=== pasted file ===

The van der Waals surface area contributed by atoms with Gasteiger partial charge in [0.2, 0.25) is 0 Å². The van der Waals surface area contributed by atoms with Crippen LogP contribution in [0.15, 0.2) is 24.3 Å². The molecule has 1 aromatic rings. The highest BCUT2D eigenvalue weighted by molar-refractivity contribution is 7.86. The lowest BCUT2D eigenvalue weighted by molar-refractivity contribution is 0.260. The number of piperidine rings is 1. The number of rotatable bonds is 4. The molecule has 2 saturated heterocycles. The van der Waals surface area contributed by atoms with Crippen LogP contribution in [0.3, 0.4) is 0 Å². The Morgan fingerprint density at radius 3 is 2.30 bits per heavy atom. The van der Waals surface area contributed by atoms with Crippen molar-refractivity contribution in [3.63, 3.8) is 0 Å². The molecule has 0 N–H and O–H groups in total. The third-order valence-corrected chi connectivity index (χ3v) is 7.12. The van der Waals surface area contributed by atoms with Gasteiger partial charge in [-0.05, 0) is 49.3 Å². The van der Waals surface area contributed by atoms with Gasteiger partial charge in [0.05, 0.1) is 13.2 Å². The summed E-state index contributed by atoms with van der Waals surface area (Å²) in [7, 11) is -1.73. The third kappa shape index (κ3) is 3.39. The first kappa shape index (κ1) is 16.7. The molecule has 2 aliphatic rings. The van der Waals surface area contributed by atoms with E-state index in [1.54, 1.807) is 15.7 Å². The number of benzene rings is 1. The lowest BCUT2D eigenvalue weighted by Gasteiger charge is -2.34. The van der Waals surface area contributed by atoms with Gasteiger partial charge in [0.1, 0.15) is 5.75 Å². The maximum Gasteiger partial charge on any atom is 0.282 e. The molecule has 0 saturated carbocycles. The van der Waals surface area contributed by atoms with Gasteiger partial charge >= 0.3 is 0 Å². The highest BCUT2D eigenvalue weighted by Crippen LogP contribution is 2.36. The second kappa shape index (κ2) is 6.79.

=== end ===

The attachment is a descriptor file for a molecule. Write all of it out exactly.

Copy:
The van der Waals surface area contributed by atoms with Gasteiger partial charge in [0.2, 0.25) is 0 Å². The van der Waals surface area contributed by atoms with Crippen LogP contribution in [0.15, 0.2) is 24.3 Å². The molecule has 1 aromatic rings. The highest BCUT2D eigenvalue weighted by molar-refractivity contribution is 7.86. The lowest BCUT2D eigenvalue weighted by molar-refractivity contribution is 0.260. The number of piperidine rings is 1. The number of rotatable bonds is 4. The molecule has 2 saturated heterocycles. The van der Waals surface area contributed by atoms with Crippen LogP contribution in [0.3, 0.4) is 0 Å². The Morgan fingerprint density at radius 3 is 2.30 bits per heavy atom. The van der Waals surface area contributed by atoms with Crippen molar-refractivity contribution in [3.63, 3.8) is 0 Å². The molecule has 0 N–H and O–H groups in total. The third-order valence-corrected chi connectivity index (χ3v) is 7.12. The van der Waals surface area contributed by atoms with Gasteiger partial charge in [-0.05, 0) is 49.3 Å². The van der Waals surface area contributed by atoms with Gasteiger partial charge in [0.05, 0.1) is 13.2 Å². The summed E-state index contributed by atoms with van der Waals surface area (Å²) in [7, 11) is -1.73. The third kappa shape index (κ3) is 3.39. The first kappa shape index (κ1) is 16.7. The molecule has 2 aliphatic rings. The van der Waals surface area contributed by atoms with E-state index in [1.54, 1.807) is 15.7 Å². The number of benzene rings is 1. The lowest BCUT2D eigenvalue weighted by Gasteiger charge is -2.34. The van der Waals surface area contributed by atoms with Gasteiger partial charge in [0.1, 0.15) is 5.75 Å². The maximum Gasteiger partial charge on any atom is 0.282 e. The molecule has 0 saturated carbocycles. The van der Waals surface area contributed by atoms with Gasteiger partial charge >= 0.3 is 0 Å². The highest BCUT2D eigenvalue weighted by Crippen LogP contribution is 2.36. The second kappa shape index (κ2) is 6.79.